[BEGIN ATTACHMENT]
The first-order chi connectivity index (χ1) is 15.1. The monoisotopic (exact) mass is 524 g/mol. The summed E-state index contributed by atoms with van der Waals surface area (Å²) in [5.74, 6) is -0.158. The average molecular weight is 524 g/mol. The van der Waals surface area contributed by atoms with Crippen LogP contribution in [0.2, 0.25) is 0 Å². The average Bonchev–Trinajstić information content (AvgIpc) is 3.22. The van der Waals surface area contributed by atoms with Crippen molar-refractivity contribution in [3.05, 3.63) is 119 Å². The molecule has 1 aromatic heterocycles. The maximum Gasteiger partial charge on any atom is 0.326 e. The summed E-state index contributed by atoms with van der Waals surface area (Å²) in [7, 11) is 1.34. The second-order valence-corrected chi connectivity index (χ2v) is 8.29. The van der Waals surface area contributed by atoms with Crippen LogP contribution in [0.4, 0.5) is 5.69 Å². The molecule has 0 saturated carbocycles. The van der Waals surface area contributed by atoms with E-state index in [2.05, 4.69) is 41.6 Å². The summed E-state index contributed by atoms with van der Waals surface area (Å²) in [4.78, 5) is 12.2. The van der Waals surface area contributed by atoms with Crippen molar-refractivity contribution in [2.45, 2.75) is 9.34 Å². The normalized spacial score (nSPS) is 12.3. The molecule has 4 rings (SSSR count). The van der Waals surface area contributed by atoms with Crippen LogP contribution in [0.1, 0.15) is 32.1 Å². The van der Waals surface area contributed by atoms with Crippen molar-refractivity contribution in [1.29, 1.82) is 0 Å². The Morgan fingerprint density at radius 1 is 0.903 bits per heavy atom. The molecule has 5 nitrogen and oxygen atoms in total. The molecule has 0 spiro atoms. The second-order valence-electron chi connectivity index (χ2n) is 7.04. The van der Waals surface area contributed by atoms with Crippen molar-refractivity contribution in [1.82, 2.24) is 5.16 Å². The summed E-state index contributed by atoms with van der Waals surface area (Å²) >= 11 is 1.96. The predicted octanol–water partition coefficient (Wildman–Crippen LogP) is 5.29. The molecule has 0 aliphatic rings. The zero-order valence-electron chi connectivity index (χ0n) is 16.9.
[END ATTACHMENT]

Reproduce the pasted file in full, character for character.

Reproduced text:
The first-order chi connectivity index (χ1) is 15.1. The monoisotopic (exact) mass is 524 g/mol. The summed E-state index contributed by atoms with van der Waals surface area (Å²) in [5.74, 6) is -0.158. The average molecular weight is 524 g/mol. The van der Waals surface area contributed by atoms with Crippen LogP contribution in [0.2, 0.25) is 0 Å². The average Bonchev–Trinajstić information content (AvgIpc) is 3.22. The van der Waals surface area contributed by atoms with Crippen molar-refractivity contribution in [3.05, 3.63) is 119 Å². The molecule has 1 aromatic heterocycles. The maximum Gasteiger partial charge on any atom is 0.326 e. The summed E-state index contributed by atoms with van der Waals surface area (Å²) in [7, 11) is 1.34. The second-order valence-corrected chi connectivity index (χ2v) is 8.29. The van der Waals surface area contributed by atoms with Crippen LogP contribution in [0.4, 0.5) is 5.69 Å². The molecule has 0 saturated carbocycles. The van der Waals surface area contributed by atoms with E-state index in [2.05, 4.69) is 41.6 Å². The summed E-state index contributed by atoms with van der Waals surface area (Å²) in [4.78, 5) is 12.2. The van der Waals surface area contributed by atoms with Crippen molar-refractivity contribution in [2.45, 2.75) is 9.34 Å². The normalized spacial score (nSPS) is 12.3. The molecule has 4 rings (SSSR count). The van der Waals surface area contributed by atoms with Crippen LogP contribution in [0.1, 0.15) is 32.1 Å². The van der Waals surface area contributed by atoms with Crippen molar-refractivity contribution in [1.29, 1.82) is 0 Å². The Morgan fingerprint density at radius 1 is 0.903 bits per heavy atom. The molecule has 5 nitrogen and oxygen atoms in total. The molecule has 0 spiro atoms. The second-order valence-electron chi connectivity index (χ2n) is 7.04. The van der Waals surface area contributed by atoms with Crippen molar-refractivity contribution in [1.82, 2.24) is 5.16 Å². The summed E-state index contributed by atoms with van der Waals surface area (Å²) >= 11 is 1.96. The predicted octanol–water partition coefficient (Wildman–Crippen LogP) is 5.29. The molecule has 0 aliphatic rings. The zero-order valence-electron chi connectivity index (χ0n) is 16.9.